Feds: OK To Cancel School Election
By Howard Schwach
The U.S. Justice Department has given the final approval to a plan to postpone school board elections in New York City for one year.
That approval will allow the city to move the school board election to May of 2003, leaving current school board members in place for another year and leaving open the possibility that the board may be eliminated or modified in some way.
Advocates of postponing the election cited two reasons: The nine-million dollar cost of an election that typically draws only three or four percent of eligible voters and the fact that several plans to eliminate the school boards entirely are in the legislative hopper.
"I hope that this will give the legislature an opportunity to devise a better system for ensuring community representation without a direct election," election board commissioner Douglas Kellner told reporters. Kellner said that just 80 candidates had filed petitions for the 288 open positions on the 32 local school boards.
The Justice Department got involved in the process because it has a mandate to review all plans that impact on elections in Brooklyn and the Bronx in order to insure that minorities are not unfavorably impacted.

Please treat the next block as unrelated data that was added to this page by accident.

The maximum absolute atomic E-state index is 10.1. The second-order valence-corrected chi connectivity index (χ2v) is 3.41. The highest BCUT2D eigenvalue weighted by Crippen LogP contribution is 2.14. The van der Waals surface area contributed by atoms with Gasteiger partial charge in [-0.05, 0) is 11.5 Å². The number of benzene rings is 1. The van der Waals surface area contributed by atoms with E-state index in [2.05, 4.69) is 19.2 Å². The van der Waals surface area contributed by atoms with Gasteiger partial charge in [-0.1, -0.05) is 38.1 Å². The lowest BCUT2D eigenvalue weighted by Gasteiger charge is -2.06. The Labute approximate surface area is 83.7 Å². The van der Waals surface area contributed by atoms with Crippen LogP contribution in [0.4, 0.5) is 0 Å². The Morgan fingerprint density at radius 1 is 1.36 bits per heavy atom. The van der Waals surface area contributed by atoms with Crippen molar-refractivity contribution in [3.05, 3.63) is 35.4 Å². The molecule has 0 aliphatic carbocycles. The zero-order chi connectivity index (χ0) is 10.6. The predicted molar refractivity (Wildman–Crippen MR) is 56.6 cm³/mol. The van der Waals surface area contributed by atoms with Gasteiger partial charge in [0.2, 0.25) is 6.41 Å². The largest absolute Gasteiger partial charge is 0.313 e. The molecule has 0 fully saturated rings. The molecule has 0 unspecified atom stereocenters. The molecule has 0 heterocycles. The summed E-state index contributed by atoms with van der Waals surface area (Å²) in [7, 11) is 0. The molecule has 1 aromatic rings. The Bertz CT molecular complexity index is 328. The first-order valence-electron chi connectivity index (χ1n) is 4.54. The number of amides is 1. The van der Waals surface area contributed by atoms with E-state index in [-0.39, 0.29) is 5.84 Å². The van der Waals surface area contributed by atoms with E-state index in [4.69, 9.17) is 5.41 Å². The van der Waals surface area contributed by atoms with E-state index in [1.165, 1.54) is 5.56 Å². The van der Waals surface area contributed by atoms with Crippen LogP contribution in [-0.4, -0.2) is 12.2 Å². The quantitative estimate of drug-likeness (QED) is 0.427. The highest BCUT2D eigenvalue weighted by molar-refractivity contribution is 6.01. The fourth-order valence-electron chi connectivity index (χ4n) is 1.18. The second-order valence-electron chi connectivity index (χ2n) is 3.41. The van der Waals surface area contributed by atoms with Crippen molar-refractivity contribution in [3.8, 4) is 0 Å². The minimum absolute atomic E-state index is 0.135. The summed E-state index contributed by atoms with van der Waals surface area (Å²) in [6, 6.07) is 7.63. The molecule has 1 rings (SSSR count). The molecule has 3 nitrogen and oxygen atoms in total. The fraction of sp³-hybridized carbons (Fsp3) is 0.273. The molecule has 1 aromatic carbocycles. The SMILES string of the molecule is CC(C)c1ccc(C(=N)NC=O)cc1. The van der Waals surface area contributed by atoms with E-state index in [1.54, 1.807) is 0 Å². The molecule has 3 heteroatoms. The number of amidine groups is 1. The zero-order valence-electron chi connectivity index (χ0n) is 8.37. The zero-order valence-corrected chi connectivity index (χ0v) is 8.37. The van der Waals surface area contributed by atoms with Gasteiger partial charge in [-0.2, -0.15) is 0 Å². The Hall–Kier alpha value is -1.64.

Supporters of the boards sat that they are a crucial avenue of communications between parents and the bureaucracy while detractors say that they are ineffectual and a waste of critical funds.
"There is clearly a feeling that there must be a better way," says Steve Sanders, the chair of the Assembly Education Committee.
Steve Greenberg, the president of Community School Board 27, which covers all of Rockaway and Broad Channel, as well as portions of the mainland, told The Wave that, although he does not plan to run for reelection, he favors keeping some form of the local boards.
"Who will speak for the children of Rockaway is the local boards go," he asks. "You know that a borough board will not look out for our interests, and a central bureaucracy will certainly not. We provide a vital link between the parents and the central board."
Legislative sources say that a new plan that will give control of the school system to the mayor and will retain some form of local input will be worked out before next year's school term.